Eppirdeand History, Family Crest & Coats of Arms
- Origins Available:
Eppirdeand is a name whose ancestors lived among the Picts, a tribe in ancient Scotland. The Eppirdeand family lived in Aberdeen (now part of the modern Grampian region). "This ancient city, which is, by some historians, identified with the Devana of Ptolemy, is supposed to have derived its name, of British origin, from its situation between the rivers Dee and Don. According to tradition, Gregory the Great, King of Scotland, is said to have made the town a royal burgh; but little of its authentic history is known prior to the reign of Malcolm III." 
Early Origins of the Eppirdeand family
The surname Eppirdeand was first found in the county of Aberdeenshire (Gaelic: Siorrachd Obar Dheathain), a historic county and present day Council Area of Aberdeen, located in the Grampian region of northeastern Scotland.
One of the first records of the name was John of Aberdene, a merchant of Aberdeen, who was robbed of wool at sea while on a voyage from Aberdeen to St. Omer in 1272. A few years later in 1290, Michael de Abirden was granted land in Berwick. 
Early History of the Eppirdeand family
This web page shows only a small excerpt of our Eppirdeand research. Another 47 words (3 lines of text) covering the years 1290, 1295 and 1399 are included under the topic Early Eppirdeand History in all our PDF Extended History products and printed products wherever possible.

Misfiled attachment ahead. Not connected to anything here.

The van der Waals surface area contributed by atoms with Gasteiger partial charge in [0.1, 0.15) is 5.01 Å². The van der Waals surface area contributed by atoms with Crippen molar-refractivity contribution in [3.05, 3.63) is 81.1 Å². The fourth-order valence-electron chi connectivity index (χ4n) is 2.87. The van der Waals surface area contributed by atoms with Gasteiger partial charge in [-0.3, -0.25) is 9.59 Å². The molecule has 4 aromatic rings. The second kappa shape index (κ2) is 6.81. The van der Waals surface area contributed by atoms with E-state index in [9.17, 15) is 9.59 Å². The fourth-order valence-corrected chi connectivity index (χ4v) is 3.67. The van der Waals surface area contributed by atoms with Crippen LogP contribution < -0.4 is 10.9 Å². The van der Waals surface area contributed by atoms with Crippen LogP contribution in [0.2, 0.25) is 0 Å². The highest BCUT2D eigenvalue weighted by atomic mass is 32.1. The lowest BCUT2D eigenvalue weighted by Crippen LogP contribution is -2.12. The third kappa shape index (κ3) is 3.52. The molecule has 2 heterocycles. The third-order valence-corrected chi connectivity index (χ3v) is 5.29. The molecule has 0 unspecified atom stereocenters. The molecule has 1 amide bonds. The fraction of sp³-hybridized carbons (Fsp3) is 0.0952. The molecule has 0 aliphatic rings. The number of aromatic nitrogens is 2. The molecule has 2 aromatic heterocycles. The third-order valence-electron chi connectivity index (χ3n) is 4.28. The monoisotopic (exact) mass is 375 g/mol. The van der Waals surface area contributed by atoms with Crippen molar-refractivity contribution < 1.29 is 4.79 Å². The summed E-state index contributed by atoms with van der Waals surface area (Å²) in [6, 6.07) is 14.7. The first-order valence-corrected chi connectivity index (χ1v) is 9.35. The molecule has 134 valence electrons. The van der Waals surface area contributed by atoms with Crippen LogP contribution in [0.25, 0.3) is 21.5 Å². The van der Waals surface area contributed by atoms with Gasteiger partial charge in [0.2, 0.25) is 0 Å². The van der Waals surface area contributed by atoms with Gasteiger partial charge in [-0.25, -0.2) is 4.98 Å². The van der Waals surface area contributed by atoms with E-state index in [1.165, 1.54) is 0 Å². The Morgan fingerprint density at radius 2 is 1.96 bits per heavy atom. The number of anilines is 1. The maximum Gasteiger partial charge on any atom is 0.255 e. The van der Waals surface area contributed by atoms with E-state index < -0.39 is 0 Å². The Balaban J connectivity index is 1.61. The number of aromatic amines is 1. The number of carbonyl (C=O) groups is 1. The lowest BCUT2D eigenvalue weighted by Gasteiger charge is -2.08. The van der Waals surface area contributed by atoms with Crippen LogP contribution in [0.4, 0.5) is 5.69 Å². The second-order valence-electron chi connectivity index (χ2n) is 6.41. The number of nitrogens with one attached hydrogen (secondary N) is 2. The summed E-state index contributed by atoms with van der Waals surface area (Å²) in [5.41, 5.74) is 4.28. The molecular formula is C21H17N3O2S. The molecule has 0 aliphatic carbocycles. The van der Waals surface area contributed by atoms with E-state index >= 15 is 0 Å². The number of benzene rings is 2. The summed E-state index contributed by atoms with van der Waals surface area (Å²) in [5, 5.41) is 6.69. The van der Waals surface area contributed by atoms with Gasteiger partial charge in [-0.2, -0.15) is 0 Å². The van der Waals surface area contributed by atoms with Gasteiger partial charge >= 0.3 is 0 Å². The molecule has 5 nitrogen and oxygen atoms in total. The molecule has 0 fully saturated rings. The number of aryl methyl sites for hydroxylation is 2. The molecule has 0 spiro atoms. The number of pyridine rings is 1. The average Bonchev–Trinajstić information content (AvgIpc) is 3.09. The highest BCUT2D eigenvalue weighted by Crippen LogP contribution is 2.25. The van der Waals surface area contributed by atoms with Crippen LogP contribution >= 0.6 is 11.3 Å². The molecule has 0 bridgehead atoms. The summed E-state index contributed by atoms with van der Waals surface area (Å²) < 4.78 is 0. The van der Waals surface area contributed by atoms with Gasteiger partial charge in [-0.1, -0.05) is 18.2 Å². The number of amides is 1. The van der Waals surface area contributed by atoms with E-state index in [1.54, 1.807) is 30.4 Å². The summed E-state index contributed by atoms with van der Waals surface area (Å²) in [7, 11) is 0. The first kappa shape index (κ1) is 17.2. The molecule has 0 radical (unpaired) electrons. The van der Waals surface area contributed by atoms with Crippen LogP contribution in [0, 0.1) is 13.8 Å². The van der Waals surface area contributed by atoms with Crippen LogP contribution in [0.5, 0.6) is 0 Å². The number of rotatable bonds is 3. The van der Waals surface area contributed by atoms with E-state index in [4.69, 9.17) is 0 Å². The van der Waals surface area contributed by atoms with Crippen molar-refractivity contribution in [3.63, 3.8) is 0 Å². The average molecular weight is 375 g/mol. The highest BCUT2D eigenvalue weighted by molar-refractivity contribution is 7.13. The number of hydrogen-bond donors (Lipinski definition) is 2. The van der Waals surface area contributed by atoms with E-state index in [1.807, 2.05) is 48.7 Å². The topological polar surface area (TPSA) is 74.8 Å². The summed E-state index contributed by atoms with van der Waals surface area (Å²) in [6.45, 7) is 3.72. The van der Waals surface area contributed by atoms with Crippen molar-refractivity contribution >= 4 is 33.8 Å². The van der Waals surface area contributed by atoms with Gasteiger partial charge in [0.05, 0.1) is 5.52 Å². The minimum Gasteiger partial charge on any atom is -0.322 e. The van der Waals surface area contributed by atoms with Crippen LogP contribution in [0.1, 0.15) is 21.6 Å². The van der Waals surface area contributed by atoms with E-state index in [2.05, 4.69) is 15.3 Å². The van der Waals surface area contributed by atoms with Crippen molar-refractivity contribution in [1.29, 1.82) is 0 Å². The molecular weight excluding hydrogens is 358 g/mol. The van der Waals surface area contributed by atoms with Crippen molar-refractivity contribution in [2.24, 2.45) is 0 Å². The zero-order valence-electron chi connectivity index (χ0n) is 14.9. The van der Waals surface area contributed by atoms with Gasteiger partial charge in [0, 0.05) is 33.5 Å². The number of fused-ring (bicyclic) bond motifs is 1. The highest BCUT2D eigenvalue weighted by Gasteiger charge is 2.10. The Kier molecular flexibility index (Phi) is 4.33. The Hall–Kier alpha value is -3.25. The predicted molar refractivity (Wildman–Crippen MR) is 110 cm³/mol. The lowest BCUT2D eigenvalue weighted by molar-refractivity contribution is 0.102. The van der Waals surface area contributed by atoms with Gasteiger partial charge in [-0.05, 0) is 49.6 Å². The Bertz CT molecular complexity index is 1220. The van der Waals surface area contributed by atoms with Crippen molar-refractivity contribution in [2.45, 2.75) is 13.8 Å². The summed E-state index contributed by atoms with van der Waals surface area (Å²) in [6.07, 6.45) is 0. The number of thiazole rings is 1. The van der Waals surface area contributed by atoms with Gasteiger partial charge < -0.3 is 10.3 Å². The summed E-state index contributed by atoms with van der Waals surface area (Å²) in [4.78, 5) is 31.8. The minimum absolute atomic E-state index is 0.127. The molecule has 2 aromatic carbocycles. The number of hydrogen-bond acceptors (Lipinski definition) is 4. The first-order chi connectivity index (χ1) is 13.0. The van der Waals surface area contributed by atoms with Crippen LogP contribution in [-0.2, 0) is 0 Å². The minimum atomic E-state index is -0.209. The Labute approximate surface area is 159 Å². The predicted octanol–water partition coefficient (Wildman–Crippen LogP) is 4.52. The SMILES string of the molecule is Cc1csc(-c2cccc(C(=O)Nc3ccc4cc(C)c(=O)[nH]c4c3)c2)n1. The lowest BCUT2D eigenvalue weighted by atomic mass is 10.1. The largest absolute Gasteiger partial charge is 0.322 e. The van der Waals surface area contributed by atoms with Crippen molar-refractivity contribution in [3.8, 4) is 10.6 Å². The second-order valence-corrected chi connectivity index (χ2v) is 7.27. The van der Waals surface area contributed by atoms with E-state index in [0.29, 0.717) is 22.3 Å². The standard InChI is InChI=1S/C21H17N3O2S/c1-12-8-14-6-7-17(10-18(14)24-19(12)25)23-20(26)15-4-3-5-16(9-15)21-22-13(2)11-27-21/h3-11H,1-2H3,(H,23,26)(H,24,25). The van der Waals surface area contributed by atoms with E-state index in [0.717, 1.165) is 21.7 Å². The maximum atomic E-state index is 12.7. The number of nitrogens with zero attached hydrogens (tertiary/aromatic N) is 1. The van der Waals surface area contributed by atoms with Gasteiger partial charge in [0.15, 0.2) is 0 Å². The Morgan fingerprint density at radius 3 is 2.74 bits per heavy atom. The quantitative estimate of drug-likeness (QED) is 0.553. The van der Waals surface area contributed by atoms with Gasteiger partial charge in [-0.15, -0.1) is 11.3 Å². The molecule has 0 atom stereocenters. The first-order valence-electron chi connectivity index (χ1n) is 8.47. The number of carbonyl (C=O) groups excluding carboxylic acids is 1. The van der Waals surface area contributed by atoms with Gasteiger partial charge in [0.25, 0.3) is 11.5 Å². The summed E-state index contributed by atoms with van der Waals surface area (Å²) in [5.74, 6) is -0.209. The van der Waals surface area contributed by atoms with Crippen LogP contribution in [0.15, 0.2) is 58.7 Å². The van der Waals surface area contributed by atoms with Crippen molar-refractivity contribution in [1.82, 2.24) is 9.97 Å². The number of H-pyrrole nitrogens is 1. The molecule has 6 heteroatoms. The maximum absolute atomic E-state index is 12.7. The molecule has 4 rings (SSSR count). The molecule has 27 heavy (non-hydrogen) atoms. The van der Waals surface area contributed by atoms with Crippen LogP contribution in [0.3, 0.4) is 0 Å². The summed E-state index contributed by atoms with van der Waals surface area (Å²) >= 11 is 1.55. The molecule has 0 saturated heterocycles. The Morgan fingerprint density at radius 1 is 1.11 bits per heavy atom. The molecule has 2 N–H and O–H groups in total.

Eppirdeand Spelling Variations
The appearance of the printing press and the first dictionaries in the last few hundred years did much to standardize spelling. Prior to that time scribes spelled according to sound, a practice that resulted in many spelling variations. Eppirdeand has been spelled Aberdeen, Aberdeen, Abirdene, Abirdeen, Aberdein, Abberdene, Abberdeen, Ebirdene and many more.
Early Notables of the Eppirdeand family (pre 1700)
More information is included under the topic Early Eppirdeand Notables in all our PDF Extended History products and printed products wherever possible.
Migration of the Eppirdeand family
The expense of the crossing to the North American colonies seemed small beside the difficulties of remaining in Scotland. It was a long and hard trip, but at its end lay the reward of freedom. Some Scots remained faithful to England and called themselves United Empire Loyalists, while others fought in the American War of Independence. Much of this lost Scottish heritage has been recovered in the last century through Clan societies and other patriotic Scottish organizations. A search of immigration and passenger lists revealed many important, early immigrants to North America bearing the name of Eppirdeand: Charles Aberdeen who settled in Fortold in 1774. Nicholas Aberdeen settled in Maryland in 1775.
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The Eppirdeand Motto +
The motto was originally a war cry or slogan. Mottoes first began to be shown with arms in the 14th and 15th centuries, but were not in general use until the 17th century. Thus the oldest coats of arms generally do not include a motto. Mottoes seldom form part of the grant of arms: Under most heraldic authorities, a motto is an optional component of the coat of arms, and can be added to or changed at will; many families have chosen not to display a motto.
Motto: Intermerata fides
Motto Translation: Uncorrupted faith.
- ^ Lewis, Samuel, A Topographical Dictionary of Scotland. Institute of Historical Research, 1848, Print.
- ^ Black, George F., The Surnames of Scotland Their Origin, Meaning and History. New York: New York Public Library, 1946. Print. (ISBN 0-87104-172-3)